Division and Alumni News

National Endowment for the Humanities awards grant to TWU faculty

The National Endowment for the Humanities (NEH) today announced that it awarded a Humanities Connections Grant of $99,426 to Texas Woman’s University. The grant will support the very first interdisciplinary and experiential learning initiative to integrate the history of Quakertown into courses at TWU. It will also enable the future development of a digital humanities archive of Quakertown-related research and reflection, which the project co-directors aim to connect to a public platform that will promote community engagement with Quakertown’s history for decades to come.

In Memoriam: Jana C. Perez (1966-2021)

Former Department of Visual Arts professor Jana C. Perez passed away earlier this year. Jana taught graphic design at TWU for ten years, from 2007-2017, and was a professional artist, designer and photographer.

Visual Arts alumna Kalee Appleton (MFA '14) named 2021 Carter Community Artist

The Amon Carter Museum of American Art recently announced its 2021 Carter Community Artists: Kalee Appleton, Brenda Ciardiello, Michelle Cortez Gonzales and Kasey Short. Every year, the Carter selects four local artists to assist with planning and leading programs on-site, off-site and virtually. Throughout 2021, these Carter Community Artists will bring their distinct points of view to events and projects as they make connections to the museum’s expansive collection, exhibitions and rich history with the local community.

Appleton is a Fort Worth-based artist and assistant professor of photography at Texas Christian University. She earned her BFA in Photography from Texas Tech University (2005) and MFA in Art from Texas Woman’s University (2014). Kalee is an experimental artist whose work deals with digital technologies and their effects on society, as well the theoretical aspects of contemporary landscape photography.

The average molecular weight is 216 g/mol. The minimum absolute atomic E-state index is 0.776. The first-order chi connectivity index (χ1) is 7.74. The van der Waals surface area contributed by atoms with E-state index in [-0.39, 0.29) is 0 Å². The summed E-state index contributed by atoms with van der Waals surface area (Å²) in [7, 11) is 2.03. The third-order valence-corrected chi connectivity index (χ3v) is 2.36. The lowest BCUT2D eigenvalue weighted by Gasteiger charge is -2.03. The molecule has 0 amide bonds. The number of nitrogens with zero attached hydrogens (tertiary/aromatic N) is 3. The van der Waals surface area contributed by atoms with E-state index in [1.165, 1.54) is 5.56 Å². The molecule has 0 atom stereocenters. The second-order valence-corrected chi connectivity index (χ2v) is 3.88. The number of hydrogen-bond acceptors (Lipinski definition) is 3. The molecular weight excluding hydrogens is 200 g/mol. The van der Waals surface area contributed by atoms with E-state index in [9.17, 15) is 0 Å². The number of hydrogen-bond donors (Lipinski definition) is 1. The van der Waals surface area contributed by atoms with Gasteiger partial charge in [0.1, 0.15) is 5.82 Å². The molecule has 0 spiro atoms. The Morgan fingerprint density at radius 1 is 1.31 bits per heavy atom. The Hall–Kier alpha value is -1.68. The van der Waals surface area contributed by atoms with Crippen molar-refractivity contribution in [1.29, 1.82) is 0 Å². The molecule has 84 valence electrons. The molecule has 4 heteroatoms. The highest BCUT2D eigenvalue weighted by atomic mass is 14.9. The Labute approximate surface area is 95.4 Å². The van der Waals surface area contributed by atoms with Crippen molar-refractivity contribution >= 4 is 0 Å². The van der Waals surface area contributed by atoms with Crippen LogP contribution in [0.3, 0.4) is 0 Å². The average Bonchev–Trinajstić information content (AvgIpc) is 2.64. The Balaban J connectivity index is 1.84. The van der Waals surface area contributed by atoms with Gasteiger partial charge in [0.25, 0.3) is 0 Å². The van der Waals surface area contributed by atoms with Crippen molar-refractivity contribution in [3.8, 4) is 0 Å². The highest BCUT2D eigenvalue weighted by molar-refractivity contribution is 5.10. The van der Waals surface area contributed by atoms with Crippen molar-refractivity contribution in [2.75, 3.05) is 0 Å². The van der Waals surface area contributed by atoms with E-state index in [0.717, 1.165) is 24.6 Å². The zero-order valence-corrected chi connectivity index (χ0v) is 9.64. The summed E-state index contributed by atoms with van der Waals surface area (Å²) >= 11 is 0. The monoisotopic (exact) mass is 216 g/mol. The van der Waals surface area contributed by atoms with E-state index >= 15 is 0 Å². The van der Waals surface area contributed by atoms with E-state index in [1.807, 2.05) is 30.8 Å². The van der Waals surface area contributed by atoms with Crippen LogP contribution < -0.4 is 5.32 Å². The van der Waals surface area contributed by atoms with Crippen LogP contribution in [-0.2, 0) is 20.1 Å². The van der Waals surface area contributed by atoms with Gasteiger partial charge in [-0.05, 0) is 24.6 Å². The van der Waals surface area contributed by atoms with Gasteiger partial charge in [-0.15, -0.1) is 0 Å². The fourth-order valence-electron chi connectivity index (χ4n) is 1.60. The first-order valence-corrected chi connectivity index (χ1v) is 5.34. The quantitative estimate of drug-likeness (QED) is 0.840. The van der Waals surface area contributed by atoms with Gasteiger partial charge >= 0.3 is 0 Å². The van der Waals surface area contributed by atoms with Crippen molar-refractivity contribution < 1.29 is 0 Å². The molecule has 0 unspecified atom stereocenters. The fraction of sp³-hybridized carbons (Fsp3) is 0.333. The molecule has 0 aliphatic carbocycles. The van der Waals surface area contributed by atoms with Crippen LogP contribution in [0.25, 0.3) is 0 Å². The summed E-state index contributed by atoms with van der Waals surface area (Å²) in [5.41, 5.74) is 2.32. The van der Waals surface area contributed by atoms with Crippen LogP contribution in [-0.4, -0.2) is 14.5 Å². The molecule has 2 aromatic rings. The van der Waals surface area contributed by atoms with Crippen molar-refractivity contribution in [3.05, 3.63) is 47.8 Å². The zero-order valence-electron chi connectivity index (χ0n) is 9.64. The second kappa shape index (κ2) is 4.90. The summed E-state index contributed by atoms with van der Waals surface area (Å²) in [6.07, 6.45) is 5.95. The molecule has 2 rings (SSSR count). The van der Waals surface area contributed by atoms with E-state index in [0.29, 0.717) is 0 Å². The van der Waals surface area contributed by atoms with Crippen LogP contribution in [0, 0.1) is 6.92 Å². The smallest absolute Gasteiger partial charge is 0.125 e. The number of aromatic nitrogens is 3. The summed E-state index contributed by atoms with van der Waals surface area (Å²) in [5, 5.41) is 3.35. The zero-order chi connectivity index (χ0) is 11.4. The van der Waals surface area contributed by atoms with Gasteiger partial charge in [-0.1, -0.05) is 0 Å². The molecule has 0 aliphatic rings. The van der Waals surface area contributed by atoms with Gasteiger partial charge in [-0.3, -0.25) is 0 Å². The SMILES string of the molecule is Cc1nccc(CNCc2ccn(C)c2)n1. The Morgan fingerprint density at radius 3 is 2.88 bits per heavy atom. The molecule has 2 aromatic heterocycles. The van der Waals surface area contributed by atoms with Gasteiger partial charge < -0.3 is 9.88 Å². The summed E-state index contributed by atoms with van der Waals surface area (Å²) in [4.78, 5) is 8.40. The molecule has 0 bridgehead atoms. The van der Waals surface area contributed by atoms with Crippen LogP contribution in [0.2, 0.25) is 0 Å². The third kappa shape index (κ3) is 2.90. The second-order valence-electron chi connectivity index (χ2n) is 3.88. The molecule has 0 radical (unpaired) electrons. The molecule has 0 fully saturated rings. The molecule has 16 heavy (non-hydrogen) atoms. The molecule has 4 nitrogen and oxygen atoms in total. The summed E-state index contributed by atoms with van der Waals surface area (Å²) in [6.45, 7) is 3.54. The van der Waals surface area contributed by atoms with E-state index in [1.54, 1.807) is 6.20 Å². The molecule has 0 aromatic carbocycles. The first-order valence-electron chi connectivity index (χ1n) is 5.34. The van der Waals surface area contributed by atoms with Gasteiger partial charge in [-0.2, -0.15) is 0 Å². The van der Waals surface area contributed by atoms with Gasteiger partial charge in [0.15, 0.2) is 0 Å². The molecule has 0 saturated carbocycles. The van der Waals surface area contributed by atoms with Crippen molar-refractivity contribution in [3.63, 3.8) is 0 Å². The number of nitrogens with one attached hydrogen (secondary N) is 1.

Roses, votes and iron-jawed angels: TWU professor co-founds tribute to suffragists

As the 100th anniversary of women’s suffrage approached, Texas Woman’s University professor Meg Griffiths wondered what her contemporaries thought about the right to vote.

She workshopped an idea with a friend and fellow photographer, Frances Jakubek, director of exhibitions and operations at the Bruce Silverstein Gallery in New York City. What if they invited their female peers — fine art photographers — to train their lenses on a subject connected to the 19th Amendment, which gave women the right to vote in August 1920.

TWU alumna Kim Brewer (MFA '15) explores loneliness in 'Isolation' exhibit

Derived from “mug shots,” Kim Brewer's body of work explores the relative frailty of the human condition in isolation and interrogates the mug shot as a platform for the perpetual captivity of the individual. Some individuals present themselves in defiance of their “captors,” while others are entirely consumed with their own intense set of circumstances; the varied expressions portrayed evoke images that are dynamic and often moving.